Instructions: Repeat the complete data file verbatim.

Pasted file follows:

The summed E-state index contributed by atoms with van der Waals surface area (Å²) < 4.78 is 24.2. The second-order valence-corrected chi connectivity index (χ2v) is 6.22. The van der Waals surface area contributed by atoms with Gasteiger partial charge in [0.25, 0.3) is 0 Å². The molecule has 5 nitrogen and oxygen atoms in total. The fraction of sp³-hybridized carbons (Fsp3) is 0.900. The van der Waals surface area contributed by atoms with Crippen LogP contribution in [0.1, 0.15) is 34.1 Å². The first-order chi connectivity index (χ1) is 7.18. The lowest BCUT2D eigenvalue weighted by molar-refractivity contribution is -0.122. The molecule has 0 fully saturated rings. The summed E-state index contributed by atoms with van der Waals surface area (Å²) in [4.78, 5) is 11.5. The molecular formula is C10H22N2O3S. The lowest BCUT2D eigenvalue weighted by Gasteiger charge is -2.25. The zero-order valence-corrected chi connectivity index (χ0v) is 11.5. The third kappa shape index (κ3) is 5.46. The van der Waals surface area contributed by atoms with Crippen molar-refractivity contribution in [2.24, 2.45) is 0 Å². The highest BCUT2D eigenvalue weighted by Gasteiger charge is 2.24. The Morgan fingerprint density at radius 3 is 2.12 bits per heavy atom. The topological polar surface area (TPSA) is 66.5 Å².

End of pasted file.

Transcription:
The summed E-state index contributed by atoms with van der Waals surface area (Å²) < 4.78 is 24.2. The second-order valence-corrected chi connectivity index (χ2v) is 6.22. The van der Waals surface area contributed by atoms with Gasteiger partial charge in [0.25, 0.3) is 0 Å². The molecule has 5 nitrogen and oxygen atoms in total. The fraction of sp³-hybridized carbons (Fsp3) is 0.900. The van der Waals surface area contributed by atoms with Crippen LogP contribution in [0.1, 0.15) is 34.1 Å². The first-order chi connectivity index (χ1) is 7.18. The lowest BCUT2D eigenvalue weighted by molar-refractivity contribution is -0.122. The molecule has 0 fully saturated rings. The summed E-state index contributed by atoms with van der Waals surface area (Å²) in [4.78, 5) is 11.5. The molecular formula is C10H22N2O3S. The lowest BCUT2D eigenvalue weighted by Gasteiger charge is -2.25. The zero-order valence-corrected chi connectivity index (χ0v) is 11.5. The third kappa shape index (κ3) is 5.46. The van der Waals surface area contributed by atoms with Crippen molar-refractivity contribution in [2.24, 2.45) is 0 Å². The highest BCUT2D eigenvalue weighted by Gasteiger charge is 2.24. The Morgan fingerprint density at radius 3 is 2.12 bits per heavy atom. The topological polar surface area (TPSA) is 66.5 Å².